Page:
MPs doubt that the Health Secretary's plans to make the NHS paperless by 2018 will be on time and budget, based on Whitehall's shambolic handling of the abandoned electronic health care record system.
The widely derided National Programme for IT (NPfIT) was first signed off by ministers in 2002 under the previous Labour government. It is expected to have wasted more than £10bn by the time that the NHS has released itself from the contract it inked with Computer Sciences Corporation (CSC), which runs at least until 2016.
US-based CSC and UK telecoms giant BT failed to fully implement the massive project, sparking outrage at the money wasted on NPfIT, which was then ditched.
However, the Public Accounts Committee (PAC) revealed today that Britain's health service remains locked in a contract tussle with another provider: Japanese-headquartered tech giant Fujitsu.
The Parliamentary committee said in a devastating report on the dismantled project:
The Department [of Health]'s most recent statement reported a total forecast cost of £9.8bn. However, this figure did not include the future costs associated with the department's contract with CSC for the Lorenzo care records system or the potential future costs arising from the department terminating Fujitsu's contract for care records systems in the South of England, where arbitration is still on-going.
These costs are likely to be significant. For example, the department's legal costs in relation to the termination of Fujitsu's contract have totalled £31.5m over the last four years.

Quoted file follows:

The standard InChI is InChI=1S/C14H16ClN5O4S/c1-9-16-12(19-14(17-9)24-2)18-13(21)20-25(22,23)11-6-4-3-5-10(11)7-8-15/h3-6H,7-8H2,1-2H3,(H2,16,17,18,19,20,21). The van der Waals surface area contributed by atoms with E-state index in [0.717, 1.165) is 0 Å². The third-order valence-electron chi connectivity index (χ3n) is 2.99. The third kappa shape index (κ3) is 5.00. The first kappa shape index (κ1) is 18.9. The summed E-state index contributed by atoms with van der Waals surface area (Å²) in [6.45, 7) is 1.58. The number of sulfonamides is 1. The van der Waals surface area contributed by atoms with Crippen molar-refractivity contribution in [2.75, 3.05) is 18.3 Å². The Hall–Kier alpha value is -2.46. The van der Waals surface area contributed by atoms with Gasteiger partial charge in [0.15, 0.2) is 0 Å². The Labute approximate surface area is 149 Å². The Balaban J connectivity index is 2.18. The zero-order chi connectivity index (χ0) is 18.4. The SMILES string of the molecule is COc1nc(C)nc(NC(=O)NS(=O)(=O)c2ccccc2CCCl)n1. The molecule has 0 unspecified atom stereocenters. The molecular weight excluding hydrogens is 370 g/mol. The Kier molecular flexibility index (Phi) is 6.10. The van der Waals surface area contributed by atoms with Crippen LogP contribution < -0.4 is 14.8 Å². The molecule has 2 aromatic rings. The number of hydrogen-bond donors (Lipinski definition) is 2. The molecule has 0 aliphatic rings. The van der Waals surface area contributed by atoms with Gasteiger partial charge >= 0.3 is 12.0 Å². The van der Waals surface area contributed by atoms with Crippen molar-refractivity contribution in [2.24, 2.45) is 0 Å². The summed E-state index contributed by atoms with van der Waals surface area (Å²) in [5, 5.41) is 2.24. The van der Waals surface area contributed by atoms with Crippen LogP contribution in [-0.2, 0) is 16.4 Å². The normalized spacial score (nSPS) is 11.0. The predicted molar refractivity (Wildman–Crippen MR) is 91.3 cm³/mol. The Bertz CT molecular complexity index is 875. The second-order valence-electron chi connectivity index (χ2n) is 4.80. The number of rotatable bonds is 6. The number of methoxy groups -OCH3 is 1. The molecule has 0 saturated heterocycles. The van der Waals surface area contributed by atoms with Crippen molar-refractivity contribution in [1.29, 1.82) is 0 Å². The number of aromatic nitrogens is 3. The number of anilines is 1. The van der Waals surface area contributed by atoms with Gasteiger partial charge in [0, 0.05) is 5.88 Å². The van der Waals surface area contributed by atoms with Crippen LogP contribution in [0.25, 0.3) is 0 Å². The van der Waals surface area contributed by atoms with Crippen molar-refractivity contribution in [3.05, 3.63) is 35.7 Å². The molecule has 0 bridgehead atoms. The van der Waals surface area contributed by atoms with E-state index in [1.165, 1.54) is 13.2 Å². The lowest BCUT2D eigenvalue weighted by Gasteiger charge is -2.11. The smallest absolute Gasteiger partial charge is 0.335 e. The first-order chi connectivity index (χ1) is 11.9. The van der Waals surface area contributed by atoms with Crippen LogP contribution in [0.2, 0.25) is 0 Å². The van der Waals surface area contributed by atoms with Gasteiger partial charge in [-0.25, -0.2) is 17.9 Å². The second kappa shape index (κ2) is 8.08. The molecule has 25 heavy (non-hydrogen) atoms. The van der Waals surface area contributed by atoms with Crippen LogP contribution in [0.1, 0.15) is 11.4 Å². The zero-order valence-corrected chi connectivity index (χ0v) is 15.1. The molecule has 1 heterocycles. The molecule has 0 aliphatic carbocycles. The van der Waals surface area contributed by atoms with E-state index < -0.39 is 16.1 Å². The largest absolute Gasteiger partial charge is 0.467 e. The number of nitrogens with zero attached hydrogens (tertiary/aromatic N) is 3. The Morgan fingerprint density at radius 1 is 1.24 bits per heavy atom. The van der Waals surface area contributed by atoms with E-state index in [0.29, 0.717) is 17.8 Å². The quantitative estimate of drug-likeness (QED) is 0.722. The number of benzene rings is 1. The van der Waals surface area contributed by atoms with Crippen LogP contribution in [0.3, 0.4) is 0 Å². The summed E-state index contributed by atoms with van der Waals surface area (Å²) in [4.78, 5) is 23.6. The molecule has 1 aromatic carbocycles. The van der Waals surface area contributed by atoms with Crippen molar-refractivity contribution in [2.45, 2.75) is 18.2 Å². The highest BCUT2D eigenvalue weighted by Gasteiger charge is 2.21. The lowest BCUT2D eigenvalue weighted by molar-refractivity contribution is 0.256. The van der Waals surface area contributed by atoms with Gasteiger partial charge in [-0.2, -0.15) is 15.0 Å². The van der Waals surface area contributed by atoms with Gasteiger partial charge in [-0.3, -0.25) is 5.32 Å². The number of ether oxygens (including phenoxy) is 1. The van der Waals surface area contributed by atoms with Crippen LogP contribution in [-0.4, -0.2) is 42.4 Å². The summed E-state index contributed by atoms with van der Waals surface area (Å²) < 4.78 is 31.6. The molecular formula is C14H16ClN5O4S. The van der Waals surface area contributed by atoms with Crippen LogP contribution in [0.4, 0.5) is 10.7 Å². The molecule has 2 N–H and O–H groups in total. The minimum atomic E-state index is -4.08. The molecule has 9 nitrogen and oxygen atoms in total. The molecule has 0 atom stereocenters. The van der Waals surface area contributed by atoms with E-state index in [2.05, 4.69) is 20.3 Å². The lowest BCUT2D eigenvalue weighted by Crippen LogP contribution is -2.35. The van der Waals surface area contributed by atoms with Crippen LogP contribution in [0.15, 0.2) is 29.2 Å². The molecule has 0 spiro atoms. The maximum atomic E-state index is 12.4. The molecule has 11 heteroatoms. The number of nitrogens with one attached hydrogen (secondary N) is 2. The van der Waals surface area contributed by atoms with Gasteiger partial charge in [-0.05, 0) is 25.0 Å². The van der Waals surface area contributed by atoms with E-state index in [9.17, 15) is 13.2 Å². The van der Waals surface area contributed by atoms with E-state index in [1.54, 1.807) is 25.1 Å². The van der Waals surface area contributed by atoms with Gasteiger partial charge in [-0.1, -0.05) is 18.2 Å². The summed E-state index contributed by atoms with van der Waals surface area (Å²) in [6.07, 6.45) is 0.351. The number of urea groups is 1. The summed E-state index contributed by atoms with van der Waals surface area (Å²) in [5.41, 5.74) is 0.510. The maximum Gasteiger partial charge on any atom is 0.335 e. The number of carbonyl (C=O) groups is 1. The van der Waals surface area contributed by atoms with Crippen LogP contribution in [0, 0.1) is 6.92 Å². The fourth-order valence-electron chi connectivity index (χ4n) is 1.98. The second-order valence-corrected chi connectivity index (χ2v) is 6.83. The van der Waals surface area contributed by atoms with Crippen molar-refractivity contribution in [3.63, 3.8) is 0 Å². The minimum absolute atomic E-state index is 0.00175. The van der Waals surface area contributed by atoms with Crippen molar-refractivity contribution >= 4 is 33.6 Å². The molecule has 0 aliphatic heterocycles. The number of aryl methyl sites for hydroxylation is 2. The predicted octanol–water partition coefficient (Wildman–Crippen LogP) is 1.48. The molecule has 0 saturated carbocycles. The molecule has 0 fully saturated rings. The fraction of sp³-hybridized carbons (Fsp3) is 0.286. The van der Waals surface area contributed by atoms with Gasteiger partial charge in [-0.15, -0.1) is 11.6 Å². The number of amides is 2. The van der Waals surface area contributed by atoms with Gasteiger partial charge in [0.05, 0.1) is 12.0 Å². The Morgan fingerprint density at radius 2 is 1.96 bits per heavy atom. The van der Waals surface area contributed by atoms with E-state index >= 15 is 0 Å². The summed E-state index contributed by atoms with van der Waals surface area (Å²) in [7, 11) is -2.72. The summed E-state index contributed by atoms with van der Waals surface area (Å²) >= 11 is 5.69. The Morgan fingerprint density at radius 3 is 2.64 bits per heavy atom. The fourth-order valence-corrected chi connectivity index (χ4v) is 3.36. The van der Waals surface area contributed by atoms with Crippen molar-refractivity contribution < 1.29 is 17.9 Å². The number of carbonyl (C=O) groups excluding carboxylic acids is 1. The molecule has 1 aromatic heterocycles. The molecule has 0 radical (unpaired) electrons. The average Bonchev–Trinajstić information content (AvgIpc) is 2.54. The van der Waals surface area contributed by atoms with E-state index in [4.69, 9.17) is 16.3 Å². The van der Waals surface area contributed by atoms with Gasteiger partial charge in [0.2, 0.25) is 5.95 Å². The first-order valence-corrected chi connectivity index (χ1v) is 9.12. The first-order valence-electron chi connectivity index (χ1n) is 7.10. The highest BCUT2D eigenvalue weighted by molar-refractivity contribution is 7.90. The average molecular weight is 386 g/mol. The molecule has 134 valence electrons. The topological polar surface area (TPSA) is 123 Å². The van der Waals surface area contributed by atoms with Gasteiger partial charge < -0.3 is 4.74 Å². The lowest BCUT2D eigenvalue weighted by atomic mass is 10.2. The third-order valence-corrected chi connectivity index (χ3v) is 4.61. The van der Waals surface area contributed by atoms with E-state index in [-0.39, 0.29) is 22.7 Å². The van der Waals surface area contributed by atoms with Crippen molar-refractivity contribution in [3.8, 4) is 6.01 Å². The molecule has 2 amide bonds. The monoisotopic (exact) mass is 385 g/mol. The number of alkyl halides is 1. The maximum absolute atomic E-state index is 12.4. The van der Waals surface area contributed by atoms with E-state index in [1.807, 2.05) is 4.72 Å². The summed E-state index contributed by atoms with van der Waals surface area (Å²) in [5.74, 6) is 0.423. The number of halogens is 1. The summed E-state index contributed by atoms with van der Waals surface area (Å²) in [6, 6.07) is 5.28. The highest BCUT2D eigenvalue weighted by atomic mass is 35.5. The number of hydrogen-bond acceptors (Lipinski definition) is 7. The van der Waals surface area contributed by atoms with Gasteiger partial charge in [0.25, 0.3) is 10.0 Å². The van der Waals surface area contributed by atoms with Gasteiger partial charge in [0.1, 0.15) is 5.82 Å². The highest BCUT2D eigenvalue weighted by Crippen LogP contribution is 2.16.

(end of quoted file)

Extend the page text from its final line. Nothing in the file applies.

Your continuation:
Politicos sitting on the panel submitted a series of recommendations to Minister Jeremy Hunt's department. They demanded, among other things, that the DoH "manage the re-set contract with CSC robustly" to protect its negotiating position in the future. The money spent on that contract rejig is expected to be north of £2bn.
Hunt's department was told to report to Parliament with full details of the additional costs of the NPfIT, including legal costs, as soon as they are known.
An annual update that outlines costs and benefits of the junked programme was called for by MPs, who then turned their attention to Hunt's pet project: his data-pimping NHS plan.
"After the sorry history of the National Programme, we are sceptical that the Department can deliver its vision of a paperless NHS by 2018," the PAC said. Before adding:
We have reported previously on the shortcomings of the National Programme, which included poor negotiating capability, resulting in deals which were poor value for money and weak programme management and oversight. There were also failures to understand the complexity of the tasks, to recognise the difficulties of persuading NHS trusts to take new systems that had been procured nationally, and to get people to operate the systems effectively even when they were adopted.
Making the NHS paperless will involve further significant investment in IT and business transformation. However, the Department has not even set aside a specific budget for this purpose. As with the National Programme, it will be important to balance the need for standardisation across the NHS with the desire for local ownership and flexibility. The first 'milestone' towards the ambition of a paperless NHS is for GP referrals to be paperless by 2015.
The MPs recommended that the Health Secretary needed to "draw on the lessons from the National Programme and develop a clear plan". To do that, Hunt was asked to submit expectations on costs and benefits that stick to a realistic timetable. ®